Join a Trial

Once you have made the decision to seek medical care for a particular problem by participating in one of our clinical research studies, please phone our office at either (619) 521-2841, (619) 521-2830, or (800) New-Help (639-4357) or simply fill out the Information Request Form at the link found below and we will call you. A friendly, knowledgeable staff member will provide you with more information about the trial you are interested in, including a review of the study procedures. She will take your name, phone number, brief medical history, and a list of medications you are currently taking to make sure you qualify for the study of your particular interest. If you are already participating in another trial, please also relay that information for scheduling purposes because you cannot participate in more than one trial at a time.

An appointment with a coordinator will be made at your convenience. At this appointment you will first read and sign an informed consent form, which describes the study, the number of study visits, and the study drug and its possible side effects. Your coordinator will then take a more detailed medical history of your past medical illnesses and address the symptoms of your current medical problem in detail. A consultation and examination by Dr. Koltun will further evaluate whether your participation is appropriate. You will next undergo laboratory testing to ensure your safety. Once your appropriateness for the research study has been determined, your coordinator will review any diaries you may need to keep during your participation in the study and make your next appointment. Compensation for your time and travel throughout the study will also be determined.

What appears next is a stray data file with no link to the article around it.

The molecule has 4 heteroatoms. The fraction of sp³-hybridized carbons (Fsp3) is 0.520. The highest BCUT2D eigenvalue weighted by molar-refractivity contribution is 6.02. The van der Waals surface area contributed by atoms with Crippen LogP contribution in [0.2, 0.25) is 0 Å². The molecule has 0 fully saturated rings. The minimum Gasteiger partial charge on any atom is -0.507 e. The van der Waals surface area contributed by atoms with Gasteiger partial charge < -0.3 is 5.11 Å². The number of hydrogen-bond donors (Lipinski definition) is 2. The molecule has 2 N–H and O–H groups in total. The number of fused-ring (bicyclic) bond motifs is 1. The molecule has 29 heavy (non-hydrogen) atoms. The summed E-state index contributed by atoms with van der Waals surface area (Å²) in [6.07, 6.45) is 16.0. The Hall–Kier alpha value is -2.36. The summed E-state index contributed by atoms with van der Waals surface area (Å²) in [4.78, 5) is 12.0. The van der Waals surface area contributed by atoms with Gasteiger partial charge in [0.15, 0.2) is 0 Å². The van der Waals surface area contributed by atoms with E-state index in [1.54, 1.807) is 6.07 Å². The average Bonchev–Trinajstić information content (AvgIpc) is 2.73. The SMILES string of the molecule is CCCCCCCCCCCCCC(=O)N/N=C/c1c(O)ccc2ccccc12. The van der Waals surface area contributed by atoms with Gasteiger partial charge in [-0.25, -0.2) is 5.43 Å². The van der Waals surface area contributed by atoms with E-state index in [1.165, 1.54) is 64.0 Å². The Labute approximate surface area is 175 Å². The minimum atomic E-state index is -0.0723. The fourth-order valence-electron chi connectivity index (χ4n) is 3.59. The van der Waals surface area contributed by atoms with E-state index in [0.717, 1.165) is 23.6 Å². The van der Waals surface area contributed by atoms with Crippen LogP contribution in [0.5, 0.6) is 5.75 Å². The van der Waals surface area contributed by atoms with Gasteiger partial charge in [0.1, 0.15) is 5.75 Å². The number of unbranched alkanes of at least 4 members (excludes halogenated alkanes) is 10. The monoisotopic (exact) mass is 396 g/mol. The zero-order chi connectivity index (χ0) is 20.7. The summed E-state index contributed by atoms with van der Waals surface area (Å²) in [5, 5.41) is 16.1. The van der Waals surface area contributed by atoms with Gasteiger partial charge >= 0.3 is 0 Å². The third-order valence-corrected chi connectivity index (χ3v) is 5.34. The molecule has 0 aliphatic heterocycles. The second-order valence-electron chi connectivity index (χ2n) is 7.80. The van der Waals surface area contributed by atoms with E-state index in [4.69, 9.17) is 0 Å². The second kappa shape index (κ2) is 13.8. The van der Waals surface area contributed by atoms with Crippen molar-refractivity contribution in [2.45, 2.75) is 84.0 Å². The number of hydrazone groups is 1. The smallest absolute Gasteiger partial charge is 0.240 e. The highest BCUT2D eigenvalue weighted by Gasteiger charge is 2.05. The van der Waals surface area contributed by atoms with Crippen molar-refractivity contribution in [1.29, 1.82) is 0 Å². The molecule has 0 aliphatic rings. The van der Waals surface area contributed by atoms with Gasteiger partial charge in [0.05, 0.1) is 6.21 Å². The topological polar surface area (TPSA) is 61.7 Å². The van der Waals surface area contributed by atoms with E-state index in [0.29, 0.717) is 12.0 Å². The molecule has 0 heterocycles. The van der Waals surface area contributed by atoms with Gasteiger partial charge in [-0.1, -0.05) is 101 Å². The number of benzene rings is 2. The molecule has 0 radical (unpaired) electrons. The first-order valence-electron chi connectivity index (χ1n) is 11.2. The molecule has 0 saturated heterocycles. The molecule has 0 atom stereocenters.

Congratulations! You are on your way to participating in a clinical research study that may help you and others who suffer from your medical condition. To help us reach you, simply fill out the form below or give us a call.

Contact Us About
A Clinical Trial
Plan ahead and write down possible questions to ask.
Ask a friend or relative to come along for support and to hear the responses to the questions.
Every clinical trial in the U.S. must be approved and monitored by an Institutional Review Board (IRB) to make sure the risks are as low as possible and are worth any potential benefits.